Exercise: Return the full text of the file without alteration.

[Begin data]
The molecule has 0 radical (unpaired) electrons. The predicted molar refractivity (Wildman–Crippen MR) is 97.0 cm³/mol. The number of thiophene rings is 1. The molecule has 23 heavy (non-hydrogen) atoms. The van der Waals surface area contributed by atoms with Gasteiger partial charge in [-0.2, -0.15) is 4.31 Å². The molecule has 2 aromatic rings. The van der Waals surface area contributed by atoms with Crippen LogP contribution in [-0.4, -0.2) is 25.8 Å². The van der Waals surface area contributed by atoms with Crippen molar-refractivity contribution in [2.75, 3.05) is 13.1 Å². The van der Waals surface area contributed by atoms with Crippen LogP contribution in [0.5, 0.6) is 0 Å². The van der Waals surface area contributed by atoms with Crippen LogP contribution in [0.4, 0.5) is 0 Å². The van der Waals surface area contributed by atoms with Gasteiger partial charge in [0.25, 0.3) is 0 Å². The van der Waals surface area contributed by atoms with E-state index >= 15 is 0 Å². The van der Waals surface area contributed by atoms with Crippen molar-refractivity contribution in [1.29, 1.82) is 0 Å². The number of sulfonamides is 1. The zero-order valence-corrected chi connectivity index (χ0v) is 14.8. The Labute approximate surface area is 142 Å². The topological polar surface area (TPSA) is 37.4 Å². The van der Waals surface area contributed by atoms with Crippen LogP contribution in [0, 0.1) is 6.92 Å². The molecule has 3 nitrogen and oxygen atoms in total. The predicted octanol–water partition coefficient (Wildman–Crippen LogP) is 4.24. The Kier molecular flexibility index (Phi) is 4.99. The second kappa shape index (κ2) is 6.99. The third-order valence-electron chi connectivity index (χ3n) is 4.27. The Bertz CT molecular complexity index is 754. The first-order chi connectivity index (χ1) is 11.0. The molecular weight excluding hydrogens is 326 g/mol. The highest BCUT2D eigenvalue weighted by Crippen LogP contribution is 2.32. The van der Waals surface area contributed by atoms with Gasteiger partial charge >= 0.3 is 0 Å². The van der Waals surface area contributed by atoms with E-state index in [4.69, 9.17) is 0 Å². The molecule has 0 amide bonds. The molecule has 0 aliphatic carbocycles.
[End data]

The molecule has 0 radical (unpaired) electrons. The predicted molar refractivity (Wildman–Crippen MR) is 97.0 cm³/mol. The number of thiophene rings is 1. The molecule has 23 heavy (non-hydrogen) atoms. The van der Waals surface area contributed by atoms with Gasteiger partial charge in [-0.2, -0.15) is 4.31 Å². The molecule has 2 aromatic rings. The van der Waals surface area contributed by atoms with Crippen LogP contribution in [-0.4, -0.2) is 25.8 Å². The van der Waals surface area contributed by atoms with Crippen molar-refractivity contribution in [2.75, 3.05) is 13.1 Å². The van der Waals surface area contributed by atoms with Crippen LogP contribution in [0.5, 0.6) is 0 Å². The van der Waals surface area contributed by atoms with Crippen LogP contribution in [0.4, 0.5) is 0 Å². The van der Waals surface area contributed by atoms with Gasteiger partial charge in [0.25, 0.3) is 0 Å². The van der Waals surface area contributed by atoms with E-state index >= 15 is 0 Å². The van der Waals surface area contributed by atoms with Crippen molar-refractivity contribution in [1.29, 1.82) is 0 Å². The number of sulfonamides is 1. The zero-order valence-corrected chi connectivity index (χ0v) is 14.8. The Labute approximate surface area is 142 Å². The topological polar surface area (TPSA) is 37.4 Å². The van der Waals surface area contributed by atoms with Crippen LogP contribution in [0, 0.1) is 6.92 Å². The molecule has 3 nitrogen and oxygen atoms in total. The predicted octanol–water partition coefficient (Wildman–Crippen LogP) is 4.24. The Kier molecular flexibility index (Phi) is 4.99. The second kappa shape index (κ2) is 6.99. The third-order valence-electron chi connectivity index (χ3n) is 4.27. The Bertz CT molecular complexity index is 754. The first-order chi connectivity index (χ1) is 11.0. The molecular weight excluding hydrogens is 326 g/mol. The highest BCUT2D eigenvalue weighted by Crippen LogP contribution is 2.32. The van der Waals surface area contributed by atoms with Gasteiger partial charge >= 0.3 is 0 Å². The van der Waals surface area contributed by atoms with E-state index in [4.69, 9.17) is 0 Å². The molecule has 0 amide bonds. The molecule has 0 aliphatic carbocycles.